Context of the launch of the Hémisphère fund

In 2018, the temporary accommodation stock accounts for approximately 200,000 units, including 92,000 emergency and stabilisation ones, of which 46,000 overnight stays in hotels every day.[1]

The hotel system could be problematic when it contributes to the development of the phenomenon of “slumlords”, landlords who take advantage of disadvantaged populations to rent inadequate housing.

The increasing use of emergency accommodation

According to a report by Insee (French National Institute of Statistics and Economic Studies), the number of homeless people, that is, people living on the street or in temporary accommodation, grew by 50% between 2001 and 2012, reaching 143,000 people in 2012. The study by Insee has not been repeated, however, according to the 23rd annual report of the Foundation Abbé Pierre on the State of Bad-Housing in France, it is very likely that this number has continued to rise. In particular, since June 2015, significant numbers of migrants have arrived in France which has exacerbated the situation of overcrowded emergency accommodation and increased the use of private hotels.

Hotels stays: an expensive and uncontrolled stopgap

Hotel stays have a high financial cost, especially as those staying in hotels often remain there for several years due to the lack of alternative, as highlighted by Secours Catholique in April 2018 . Housing instability (promiscuity, insecurity, difficulties to cook, etc.) also entails higher long-term social and health costs. Indeed, hotel accommodation does not make it possible to provide the necessary support to improve the situation of people in emergency accommodation, mainly families.

A public call for tenders to remedy this situation

The French Government has undertaken to provide a structural response to this situation. As part of the three-year plan to reduce hotel stays (2015-2017), the State, through the Ministry of Home Affairs and the Ministry of Housing, launched two public consultations at the end of September 2016 to select providers able to guarantee the provision of 10,000 temporary housing units with social support, for five years from the award of the contract.
In response to these consultations, subsidiaries of the Groupe CDC Habitat (formerly SNI) AMPERE Gestion and Adoma have combined their expertise to launch the Hémisphère project.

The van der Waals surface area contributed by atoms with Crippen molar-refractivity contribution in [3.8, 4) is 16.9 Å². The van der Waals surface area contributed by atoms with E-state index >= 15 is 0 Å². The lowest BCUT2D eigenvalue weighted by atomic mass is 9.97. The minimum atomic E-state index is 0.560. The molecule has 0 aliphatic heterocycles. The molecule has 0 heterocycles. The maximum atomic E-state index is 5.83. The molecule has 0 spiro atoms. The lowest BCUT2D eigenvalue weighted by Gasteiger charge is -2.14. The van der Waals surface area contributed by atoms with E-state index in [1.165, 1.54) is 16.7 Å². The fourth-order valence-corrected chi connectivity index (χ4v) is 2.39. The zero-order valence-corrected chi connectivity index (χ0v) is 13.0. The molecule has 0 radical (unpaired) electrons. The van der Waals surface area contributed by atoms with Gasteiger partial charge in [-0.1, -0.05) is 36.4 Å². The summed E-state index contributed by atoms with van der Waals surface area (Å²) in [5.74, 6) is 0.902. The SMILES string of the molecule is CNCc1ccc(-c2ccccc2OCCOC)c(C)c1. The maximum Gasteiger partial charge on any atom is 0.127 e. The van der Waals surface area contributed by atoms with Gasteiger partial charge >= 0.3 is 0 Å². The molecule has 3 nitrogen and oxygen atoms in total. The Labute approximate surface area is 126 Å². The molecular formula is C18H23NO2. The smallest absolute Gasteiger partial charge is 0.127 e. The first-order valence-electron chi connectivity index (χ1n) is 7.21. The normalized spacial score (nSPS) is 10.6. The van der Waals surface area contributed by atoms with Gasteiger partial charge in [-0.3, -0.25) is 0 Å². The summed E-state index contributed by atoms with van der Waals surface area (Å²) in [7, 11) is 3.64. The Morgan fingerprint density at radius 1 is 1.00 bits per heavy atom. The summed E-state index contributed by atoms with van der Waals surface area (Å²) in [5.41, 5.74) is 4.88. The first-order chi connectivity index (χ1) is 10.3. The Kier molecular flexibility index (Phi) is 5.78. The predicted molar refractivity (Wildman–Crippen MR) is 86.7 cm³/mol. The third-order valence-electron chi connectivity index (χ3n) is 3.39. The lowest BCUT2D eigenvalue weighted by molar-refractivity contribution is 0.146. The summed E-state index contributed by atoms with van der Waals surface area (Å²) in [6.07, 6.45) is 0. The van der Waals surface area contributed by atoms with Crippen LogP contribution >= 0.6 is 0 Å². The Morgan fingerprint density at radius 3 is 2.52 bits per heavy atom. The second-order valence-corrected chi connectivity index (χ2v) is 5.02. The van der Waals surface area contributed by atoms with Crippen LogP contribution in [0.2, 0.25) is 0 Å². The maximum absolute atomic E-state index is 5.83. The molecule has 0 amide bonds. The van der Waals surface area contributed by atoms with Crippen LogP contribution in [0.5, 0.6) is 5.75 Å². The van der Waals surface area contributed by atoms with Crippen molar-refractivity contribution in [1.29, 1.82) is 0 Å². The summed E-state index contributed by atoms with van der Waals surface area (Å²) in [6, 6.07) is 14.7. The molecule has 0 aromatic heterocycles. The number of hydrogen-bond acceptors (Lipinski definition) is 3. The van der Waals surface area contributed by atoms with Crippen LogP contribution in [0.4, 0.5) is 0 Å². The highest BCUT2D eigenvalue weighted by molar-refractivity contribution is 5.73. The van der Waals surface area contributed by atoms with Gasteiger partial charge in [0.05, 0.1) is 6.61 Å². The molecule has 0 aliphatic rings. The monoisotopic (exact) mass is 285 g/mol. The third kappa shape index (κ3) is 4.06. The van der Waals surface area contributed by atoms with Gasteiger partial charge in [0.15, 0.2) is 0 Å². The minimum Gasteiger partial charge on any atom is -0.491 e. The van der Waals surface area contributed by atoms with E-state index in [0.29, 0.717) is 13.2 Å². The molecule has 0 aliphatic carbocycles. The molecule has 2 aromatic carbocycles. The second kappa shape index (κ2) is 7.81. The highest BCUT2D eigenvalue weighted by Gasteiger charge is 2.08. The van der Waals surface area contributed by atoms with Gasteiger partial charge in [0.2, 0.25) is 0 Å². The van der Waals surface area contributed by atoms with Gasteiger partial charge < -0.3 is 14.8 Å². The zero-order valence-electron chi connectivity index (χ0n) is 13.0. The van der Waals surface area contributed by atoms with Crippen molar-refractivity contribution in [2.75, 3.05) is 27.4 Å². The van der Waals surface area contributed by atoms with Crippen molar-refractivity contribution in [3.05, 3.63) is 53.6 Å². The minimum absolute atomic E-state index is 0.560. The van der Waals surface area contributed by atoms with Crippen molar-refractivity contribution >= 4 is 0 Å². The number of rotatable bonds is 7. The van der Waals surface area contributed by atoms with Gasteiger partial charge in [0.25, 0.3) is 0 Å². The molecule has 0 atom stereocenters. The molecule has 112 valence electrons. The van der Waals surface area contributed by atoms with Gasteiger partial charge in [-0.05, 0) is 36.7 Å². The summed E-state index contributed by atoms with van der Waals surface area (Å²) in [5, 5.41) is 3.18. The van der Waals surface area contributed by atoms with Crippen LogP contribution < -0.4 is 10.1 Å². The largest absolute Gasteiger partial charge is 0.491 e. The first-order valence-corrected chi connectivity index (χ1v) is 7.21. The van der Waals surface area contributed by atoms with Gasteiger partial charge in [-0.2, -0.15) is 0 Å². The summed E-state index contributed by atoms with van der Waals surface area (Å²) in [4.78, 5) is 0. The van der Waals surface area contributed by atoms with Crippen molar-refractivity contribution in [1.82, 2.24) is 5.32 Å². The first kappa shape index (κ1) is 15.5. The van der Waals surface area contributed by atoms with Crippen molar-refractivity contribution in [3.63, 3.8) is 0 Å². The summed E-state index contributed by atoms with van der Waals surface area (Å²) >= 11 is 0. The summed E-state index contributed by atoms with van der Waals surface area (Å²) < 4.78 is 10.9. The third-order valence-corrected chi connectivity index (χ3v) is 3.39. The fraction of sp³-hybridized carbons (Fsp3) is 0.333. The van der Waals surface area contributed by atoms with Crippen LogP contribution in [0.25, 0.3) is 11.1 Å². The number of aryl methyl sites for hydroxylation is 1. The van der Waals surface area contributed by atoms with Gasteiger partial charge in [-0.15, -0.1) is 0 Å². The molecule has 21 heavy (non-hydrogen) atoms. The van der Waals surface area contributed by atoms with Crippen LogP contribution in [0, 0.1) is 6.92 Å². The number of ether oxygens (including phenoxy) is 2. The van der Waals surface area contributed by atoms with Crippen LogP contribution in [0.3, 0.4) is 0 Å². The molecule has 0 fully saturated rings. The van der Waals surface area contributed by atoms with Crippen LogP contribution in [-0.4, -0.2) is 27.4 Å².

CDC Habitat is a public-interest real estate subsidiary of the Caisse des Dépôts (French public bank). CDC Habitat manages over 425,000 housing units, most of which are social housing, and is the leading lessor in France as well as a key player in French housing policies.[3]

AMPERE Gestion is an asset management company in charge of 6 funds and mandates, with a total investment capacity of over 5 billion euros at the beginning of 2017. The purpose of AMPERE Gestion is to mobilise and make as many savings as possible in housing projects which often include social utility, by drawing on the expertise and network of CDC Habitat and the Caisse des Dépôts.[4]

Adoma is a semi-public company subsidiary of Groupe CDC Habitat, and is now the leading provider on a national level for accommodation and support to asylum seekers. Active throughout the country, Adoma provides shelter or accommodation to over 88,000 people in difficulty who cannot access housing under common law.[5]

Hémisphère Fund: an innovation of impact investing

Hémisphère brings together French long-term institutional investors, including BNP Paribas Cardif, CNP, Caisse des dépôts, Pro BTP and AVIVA. Funding also comes from a loan from the Council of Europe Development Bank (CEB). This 200 million euro funding will enable the creation of 10,000 emergency accommodation units. The funds and assets are managed by AMPERE Gestion.

Adoma, the leading provider of social housing, ensures daily reception, support and guidance to those housed within the social housing held by the fund.

The project has four main objectives: